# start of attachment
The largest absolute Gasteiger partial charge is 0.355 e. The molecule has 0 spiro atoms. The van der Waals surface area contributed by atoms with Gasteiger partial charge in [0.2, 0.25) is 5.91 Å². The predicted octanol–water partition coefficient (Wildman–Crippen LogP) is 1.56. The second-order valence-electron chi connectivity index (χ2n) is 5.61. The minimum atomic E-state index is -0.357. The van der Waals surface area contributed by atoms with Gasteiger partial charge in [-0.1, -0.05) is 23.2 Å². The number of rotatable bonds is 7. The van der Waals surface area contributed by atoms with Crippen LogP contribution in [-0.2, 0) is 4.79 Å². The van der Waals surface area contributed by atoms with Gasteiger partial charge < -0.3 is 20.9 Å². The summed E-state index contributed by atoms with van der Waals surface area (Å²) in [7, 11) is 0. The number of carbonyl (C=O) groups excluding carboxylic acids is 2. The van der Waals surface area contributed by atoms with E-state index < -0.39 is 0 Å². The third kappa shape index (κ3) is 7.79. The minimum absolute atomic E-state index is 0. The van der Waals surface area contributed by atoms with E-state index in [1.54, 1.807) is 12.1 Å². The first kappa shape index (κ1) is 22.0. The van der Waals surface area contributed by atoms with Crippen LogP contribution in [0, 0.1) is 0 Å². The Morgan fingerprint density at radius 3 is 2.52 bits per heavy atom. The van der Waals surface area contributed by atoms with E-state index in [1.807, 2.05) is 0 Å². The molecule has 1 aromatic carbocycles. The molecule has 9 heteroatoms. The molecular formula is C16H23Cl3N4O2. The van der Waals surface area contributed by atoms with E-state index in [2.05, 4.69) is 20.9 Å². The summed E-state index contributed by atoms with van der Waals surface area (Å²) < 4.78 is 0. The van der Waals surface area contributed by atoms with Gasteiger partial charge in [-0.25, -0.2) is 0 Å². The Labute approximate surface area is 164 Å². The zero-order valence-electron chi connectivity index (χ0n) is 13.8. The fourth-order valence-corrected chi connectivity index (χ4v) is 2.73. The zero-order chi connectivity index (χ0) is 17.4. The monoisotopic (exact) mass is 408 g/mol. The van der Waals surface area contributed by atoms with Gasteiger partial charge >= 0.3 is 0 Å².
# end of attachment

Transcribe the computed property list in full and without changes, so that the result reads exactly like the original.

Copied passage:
The largest absolute Gasteiger partial charge is 0.355 e. The molecule has 0 spiro atoms. The van der Waals surface area contributed by atoms with Gasteiger partial charge in [0.2, 0.25) is 5.91 Å². The predicted octanol–water partition coefficient (Wildman–Crippen LogP) is 1.56. The second-order valence-electron chi connectivity index (χ2n) is 5.61. The minimum atomic E-state index is -0.357. The van der Waals surface area contributed by atoms with Gasteiger partial charge in [-0.1, -0.05) is 23.2 Å². The number of rotatable bonds is 7. The van der Waals surface area contributed by atoms with Crippen LogP contribution in [-0.2, 0) is 4.79 Å². The van der Waals surface area contributed by atoms with Gasteiger partial charge < -0.3 is 20.9 Å². The summed E-state index contributed by atoms with van der Waals surface area (Å²) in [7, 11) is 0. The number of carbonyl (C=O) groups excluding carboxylic acids is 2. The van der Waals surface area contributed by atoms with E-state index < -0.39 is 0 Å². The third kappa shape index (κ3) is 7.79. The minimum absolute atomic E-state index is 0. The van der Waals surface area contributed by atoms with E-state index in [1.54, 1.807) is 12.1 Å². The first kappa shape index (κ1) is 22.0. The van der Waals surface area contributed by atoms with Crippen LogP contribution in [0, 0.1) is 0 Å². The Morgan fingerprint density at radius 3 is 2.52 bits per heavy atom. The van der Waals surface area contributed by atoms with E-state index in [1.807, 2.05) is 0 Å². The molecule has 1 aromatic carbocycles. The molecule has 9 heteroatoms. The molecular formula is C16H23Cl3N4O2. The van der Waals surface area contributed by atoms with E-state index in [2.05, 4.69) is 20.9 Å². The summed E-state index contributed by atoms with van der Waals surface area (Å²) < 4.78 is 0. The van der Waals surface area contributed by atoms with Gasteiger partial charge in [-0.25, -0.2) is 0 Å². The Labute approximate surface area is 164 Å². The zero-order valence-electron chi connectivity index (χ0n) is 13.8. The fourth-order valence-corrected chi connectivity index (χ4v) is 2.73. The zero-order chi connectivity index (χ0) is 17.4. The monoisotopic (exact) mass is 408 g/mol. The van der Waals surface area contributed by atoms with Gasteiger partial charge >= 0.3 is 0 Å².